Two leading environmental groups say Maryland's main oyster recovery program shouldcreate more protected sanctuaries if the shellfish are ever to make a comeback in the Chesapeake Bay.
The advocates say the nonprofit Oyster Recovery Partnership, which has received $10 million in federal funds since 2002, has placed too much emphasis on helping watermen and not enough on growing the bay's struggling oyster population.
"We would like to see oysters managed for their ecological value, and currently, sanctuaries are the only opportunity to do that," said Sherman Baynard, fisheries chairman of the Maryland chapter of the Coastal Conservation Association. "If you're going to commit public tax dollars, you need to focus your money and your activities on restoration."
Brad Heavner, director of Environment Maryland, agreed. "We need to design a program so it actually expands the number of oysters in the bay," Heavner said. "The best way to do that is to expand sanctuaries where oysters can't be harvested."
In recent decades, the bay's oysters were nearly wiped out by over-harvesting and disease. The population remains at record lows today.
The Sun reported Sunday that while the Oyster Recovery Partnership has planted nearly a billion hatchery-raised oysters since 2000, less than a third have been put in protected sanctuaries. Most have been planted in places where they can be harvested by watermen and sold.
The newspaper also found that the partnership is paying the Maryland Watermen's Association nearly $400,000 this year to remove diseased oysters from one part of the bay and dump them in another. Proponents say this practice helps other oysters survive, but it has no proven scientific value. Critics say a primary purpose is to provide income for watermen.
The partnership also used $46,000 in federal funds to hold its annual dinner at the Hyatt Regency golf resort and spa in Cambridge. The organization gets its annual funding through a federal budget "earmark" arranged by U.S. Sen. Barbara A. Mikulski, a Maryland Democrat.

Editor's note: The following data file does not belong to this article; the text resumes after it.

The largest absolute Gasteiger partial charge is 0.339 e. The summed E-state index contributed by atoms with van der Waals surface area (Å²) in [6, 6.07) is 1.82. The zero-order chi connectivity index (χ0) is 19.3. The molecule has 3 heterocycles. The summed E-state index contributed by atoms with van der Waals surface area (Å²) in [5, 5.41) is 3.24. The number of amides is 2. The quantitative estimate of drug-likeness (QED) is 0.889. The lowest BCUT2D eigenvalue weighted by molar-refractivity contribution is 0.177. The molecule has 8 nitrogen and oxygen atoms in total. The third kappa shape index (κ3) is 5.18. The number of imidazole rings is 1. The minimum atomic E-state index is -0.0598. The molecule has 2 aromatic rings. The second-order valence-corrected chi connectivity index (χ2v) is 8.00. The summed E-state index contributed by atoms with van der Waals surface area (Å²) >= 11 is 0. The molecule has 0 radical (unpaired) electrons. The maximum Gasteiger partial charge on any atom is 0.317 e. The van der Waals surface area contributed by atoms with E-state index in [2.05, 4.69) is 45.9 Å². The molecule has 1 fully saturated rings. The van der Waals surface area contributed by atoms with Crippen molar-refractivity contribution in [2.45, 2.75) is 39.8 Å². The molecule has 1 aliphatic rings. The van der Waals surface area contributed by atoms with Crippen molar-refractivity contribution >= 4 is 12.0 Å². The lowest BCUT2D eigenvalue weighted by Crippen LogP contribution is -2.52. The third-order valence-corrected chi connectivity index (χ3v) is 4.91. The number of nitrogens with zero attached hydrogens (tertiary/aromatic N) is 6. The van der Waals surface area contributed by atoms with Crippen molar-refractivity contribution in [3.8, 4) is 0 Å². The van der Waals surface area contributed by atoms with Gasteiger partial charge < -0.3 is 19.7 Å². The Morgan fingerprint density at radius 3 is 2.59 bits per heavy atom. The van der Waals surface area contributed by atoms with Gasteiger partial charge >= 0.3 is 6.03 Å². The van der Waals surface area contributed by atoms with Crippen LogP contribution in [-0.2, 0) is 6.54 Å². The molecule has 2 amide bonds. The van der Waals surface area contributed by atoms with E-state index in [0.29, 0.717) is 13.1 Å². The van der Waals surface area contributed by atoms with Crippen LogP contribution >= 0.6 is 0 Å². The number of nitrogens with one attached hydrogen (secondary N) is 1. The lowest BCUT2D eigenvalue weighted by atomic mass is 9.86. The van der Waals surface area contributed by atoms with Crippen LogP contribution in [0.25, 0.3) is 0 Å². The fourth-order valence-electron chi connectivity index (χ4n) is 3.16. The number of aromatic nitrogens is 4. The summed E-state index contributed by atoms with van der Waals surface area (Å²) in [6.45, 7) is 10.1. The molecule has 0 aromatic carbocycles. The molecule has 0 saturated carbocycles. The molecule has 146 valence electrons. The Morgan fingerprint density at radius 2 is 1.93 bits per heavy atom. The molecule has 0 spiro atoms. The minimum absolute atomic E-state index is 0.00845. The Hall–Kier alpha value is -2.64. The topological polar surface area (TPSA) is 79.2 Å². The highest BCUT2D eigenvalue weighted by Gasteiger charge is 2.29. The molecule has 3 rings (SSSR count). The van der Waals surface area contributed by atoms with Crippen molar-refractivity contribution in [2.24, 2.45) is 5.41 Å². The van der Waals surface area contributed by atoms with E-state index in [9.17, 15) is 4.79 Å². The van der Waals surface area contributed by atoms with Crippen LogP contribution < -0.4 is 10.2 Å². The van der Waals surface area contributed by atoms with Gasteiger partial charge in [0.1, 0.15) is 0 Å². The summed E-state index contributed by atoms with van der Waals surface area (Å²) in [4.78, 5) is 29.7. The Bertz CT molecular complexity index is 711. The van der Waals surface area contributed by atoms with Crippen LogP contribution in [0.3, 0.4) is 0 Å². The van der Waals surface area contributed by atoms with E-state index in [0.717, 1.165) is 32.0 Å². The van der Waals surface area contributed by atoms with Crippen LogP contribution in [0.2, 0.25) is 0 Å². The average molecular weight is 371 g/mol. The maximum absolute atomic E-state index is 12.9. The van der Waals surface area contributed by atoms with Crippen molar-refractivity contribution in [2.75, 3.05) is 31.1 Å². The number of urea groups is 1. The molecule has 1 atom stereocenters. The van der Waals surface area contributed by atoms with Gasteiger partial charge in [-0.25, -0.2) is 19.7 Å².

In an e-mail sent this week to the group's board members and staff, ORP chairman Torrey C. Brown defended the organization's work. "Maryland's watermen contribute to the state's economy in numerous ways, including oyster harvesting," Brown wrote. "To deny them is to deny the many Maryland businesses that depend on our oysters and deny the thousands of tourists who visit our state in part due to the lore of our famous oysters."
One prominent environmental organization, the Chesapeake Bay Foundation, issued a statement this week praising both Mikulski and the partnership's oyster planting. "Senator Mikulski's efforts, in particular, have been nothing short of extraordinary, and the ORP, through its work, has done much to elevate the significance of restoration, planting approximately a billion native oysters since 2000," the statement said.
A Bay Foundation scientist is a member of the ORP board and is involved in making decisions about where the oysters are planted. The partnership paid for four Bay Foundation employees and two guests to attend the dinner at the Hyatt Regency, the Bay Foundation acknowledges. Two of the six stayed the night on the partnership's tab.
Among those criticizing the partnership's use of federal money to pay for the dinner was state Sen. J. Lowell Stoltzfus, an Eastern Shore Republican. "You shouldn't be fattening up scientists or participants at the expense of the actual oysters," Stoltzfus said.
But Stoltzfus said he supports the partnership's efforts to help watermen economically. Leading Democrats in Annapolis declined to comment on the partnership's spending.
Ann Swanson, executive director of the Chesapeake Bay Commission, which advises Maryland and other states on bay policy, agreed with Environment Maryland and the Coastal Conservation Association that the Oyster Recovery Partnership needs to put more oysters in sanctuaries.
Swanson added that she hopes the issues raised in the article about the partnership's spending do not result in less public money for oyster projects.
"The concerns raised here should not discourage federal support of oyster recovery," Swanson said. "It should re-emphasize our need to properly target and strategically invest and make every penny matter."
Leading oyster scientists have said the partnership's policy of letting watermen harvest many of the oysters it plants does not make sense. The oysters need to remain in the bay so the ones that survive disease can reproduce and perpetuate the species.
"If you're serious about the ecological value of oysters, then they must remain in the bay and live," veteran oyster biologist George Krantz, former fisheries director at the Maryland Department of Natural Resources, said in Sunday's article.
But DNR Secretary John R. Griffin said this week that there are "continuing, legitimate debates" about the right approach for oyster restoration, a tricky proposition given the diseases in the bay.
"Would I like to personally see more emphasis on sanctuaries? Yes," Griffin said. "But some of this is part of a learning curve."
Griffin said he's optimistic that a soon-to-be-formed state task force will review the partnership's planting techniques and advise the group on whether they're scientifically sound.